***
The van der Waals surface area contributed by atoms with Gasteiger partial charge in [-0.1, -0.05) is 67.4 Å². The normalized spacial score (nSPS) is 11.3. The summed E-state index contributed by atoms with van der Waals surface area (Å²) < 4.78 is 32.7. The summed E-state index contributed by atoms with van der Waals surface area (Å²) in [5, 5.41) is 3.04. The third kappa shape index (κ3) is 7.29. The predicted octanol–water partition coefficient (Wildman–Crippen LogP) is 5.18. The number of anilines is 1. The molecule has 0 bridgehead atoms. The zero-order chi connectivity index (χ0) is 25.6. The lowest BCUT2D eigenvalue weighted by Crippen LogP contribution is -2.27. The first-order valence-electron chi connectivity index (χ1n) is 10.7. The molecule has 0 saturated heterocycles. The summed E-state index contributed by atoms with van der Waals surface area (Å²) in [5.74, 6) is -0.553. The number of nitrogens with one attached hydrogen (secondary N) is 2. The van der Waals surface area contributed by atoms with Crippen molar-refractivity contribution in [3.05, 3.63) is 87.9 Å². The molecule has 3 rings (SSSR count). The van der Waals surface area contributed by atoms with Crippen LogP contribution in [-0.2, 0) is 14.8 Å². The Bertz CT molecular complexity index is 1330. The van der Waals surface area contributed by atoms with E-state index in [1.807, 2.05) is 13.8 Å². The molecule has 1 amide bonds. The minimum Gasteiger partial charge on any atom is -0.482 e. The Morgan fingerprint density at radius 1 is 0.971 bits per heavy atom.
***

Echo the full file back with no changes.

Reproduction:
The van der Waals surface area contributed by atoms with Gasteiger partial charge in [-0.1, -0.05) is 67.4 Å². The normalized spacial score (nSPS) is 11.3. The summed E-state index contributed by atoms with van der Waals surface area (Å²) < 4.78 is 32.7. The summed E-state index contributed by atoms with van der Waals surface area (Å²) in [5, 5.41) is 3.04. The third kappa shape index (κ3) is 7.29. The predicted octanol–water partition coefficient (Wildman–Crippen LogP) is 5.18. The number of anilines is 1. The molecule has 0 bridgehead atoms. The zero-order chi connectivity index (χ0) is 25.6. The lowest BCUT2D eigenvalue weighted by Crippen LogP contribution is -2.27. The first-order valence-electron chi connectivity index (χ1n) is 10.7. The molecule has 0 saturated heterocycles. The summed E-state index contributed by atoms with van der Waals surface area (Å²) in [5.74, 6) is -0.553. The number of nitrogens with one attached hydrogen (secondary N) is 2. The van der Waals surface area contributed by atoms with Crippen molar-refractivity contribution in [3.05, 3.63) is 87.9 Å². The molecule has 3 rings (SSSR count). The van der Waals surface area contributed by atoms with Crippen LogP contribution in [-0.2, 0) is 14.8 Å². The Bertz CT molecular complexity index is 1330. The van der Waals surface area contributed by atoms with E-state index in [1.807, 2.05) is 13.8 Å². The molecule has 1 amide bonds. The minimum Gasteiger partial charge on any atom is -0.482 e. The Morgan fingerprint density at radius 1 is 0.971 bits per heavy atom.